That meeting lasted fewer than 15 minutes as Boehner told his colleagues he didn’t have enough votes to bring the bill to the floor. Republicans have 241 members of the 435-member House.
Boehner started the meeting with a prayer for serenity and then read to the conference his statement that a few moments later was released to the press, according to a person who was in the room and sought anonymity to discuss the private meeting.
“It was just too big a hill to climb,” said Texas Republican Joe Barton said.
Democrats saw the failed attempt as proof that Boehner can’t control his own members.
Representative Chris Van Hollen, a Maryland Democrat, said on Bloomberg Television tonight that Boehner should have a vote on an Obama-backed proposal that would allow tax rates to go rise for households earning $250,000 or more, even if it undermines his support among Republican.
“That’s the risk he takes,” Van Hollen said. “I would hope he would put the country before Republican caucus politics.”
Fewer than two weeks remain to avert the so-called fiscal cliff, set to start in January. The Congressional Budget Office has said that a failure to avert those changes would probably lead to a recession in the first half of 2013.
If Congress doesn’t act, tax rates for income at all levels would rise next month, along with taxes on estates, capital gains and dividends.
Earlier, Republicans barely got enough votes to pass a spending-cut measure they brought up in a bid to gain support for Boehner’s bill among lawmakers wary of increasing tax rates without also reducing federal program costs.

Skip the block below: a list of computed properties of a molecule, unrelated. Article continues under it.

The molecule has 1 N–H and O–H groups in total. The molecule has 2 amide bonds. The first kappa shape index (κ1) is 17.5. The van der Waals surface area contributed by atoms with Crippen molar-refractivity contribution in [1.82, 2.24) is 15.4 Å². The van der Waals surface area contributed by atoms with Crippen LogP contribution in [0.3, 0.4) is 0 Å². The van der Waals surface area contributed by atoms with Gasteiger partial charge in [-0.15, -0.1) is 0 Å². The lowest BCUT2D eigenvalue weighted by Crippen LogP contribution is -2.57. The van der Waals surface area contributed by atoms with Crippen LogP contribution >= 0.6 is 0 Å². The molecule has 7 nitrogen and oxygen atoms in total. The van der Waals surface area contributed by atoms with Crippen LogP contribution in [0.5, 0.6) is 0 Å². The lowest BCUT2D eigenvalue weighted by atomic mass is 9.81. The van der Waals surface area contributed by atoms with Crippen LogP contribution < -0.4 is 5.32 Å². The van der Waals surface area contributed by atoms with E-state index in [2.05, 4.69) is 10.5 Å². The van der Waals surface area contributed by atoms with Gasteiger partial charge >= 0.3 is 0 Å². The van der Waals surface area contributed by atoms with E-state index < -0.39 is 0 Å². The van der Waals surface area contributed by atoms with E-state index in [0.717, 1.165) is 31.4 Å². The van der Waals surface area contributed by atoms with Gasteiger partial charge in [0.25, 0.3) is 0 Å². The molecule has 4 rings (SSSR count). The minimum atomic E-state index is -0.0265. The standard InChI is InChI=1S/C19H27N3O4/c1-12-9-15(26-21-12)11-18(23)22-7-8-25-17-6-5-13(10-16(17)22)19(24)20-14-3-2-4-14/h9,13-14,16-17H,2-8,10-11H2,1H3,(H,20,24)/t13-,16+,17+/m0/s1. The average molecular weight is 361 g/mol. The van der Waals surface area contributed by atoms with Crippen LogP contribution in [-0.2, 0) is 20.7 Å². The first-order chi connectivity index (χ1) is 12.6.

That bill passed 215-209 with one member voting present. It would eliminate most of the automatic cuts scheduled for 2013 and replace them with $314.5 billion worth of other cuts to food stamps, federal workers’ benefits and other programs.
Republicans have held a firm anti-tax stance for 22 years.
Boehner’s measure would permanently extend tax cuts for almost everyone, and Republicans sold it to their members as the best deal they could hope for with Obama in office. They had scheduled the vote over the objections of anti-tax groups such as the Club for Growth and the Heritage Foundation.
Under Boehner’s bill, on incomes above $1 million, the tax rate on ordinary income would go to 39.6 percent from 35 percent, and the top rate on capital gains and dividends would go to 23.8 percent from 15 percent, including a 3.8 percent tax from the 2010 health care law that starts in January.
Compared with continuing current policies, the bill would probably raise between $300 billion and $400 billion, based on official estimates of other proposals.
The bill would extend current estate tax policy, which has a $5.12 million per-person exemption indexed for inflation and a 35 percent top rate. It would permanently prevent the expansion of the alternative minimum tax.
Some lawmakers expressed uncertainty about the path ahead even before Boehner’s decision. “Don’t make me lie to you,” said Representative Charles Rangel, a New York Democrat first elected to Congress in 1970. “I have no idea what the hell is happening.”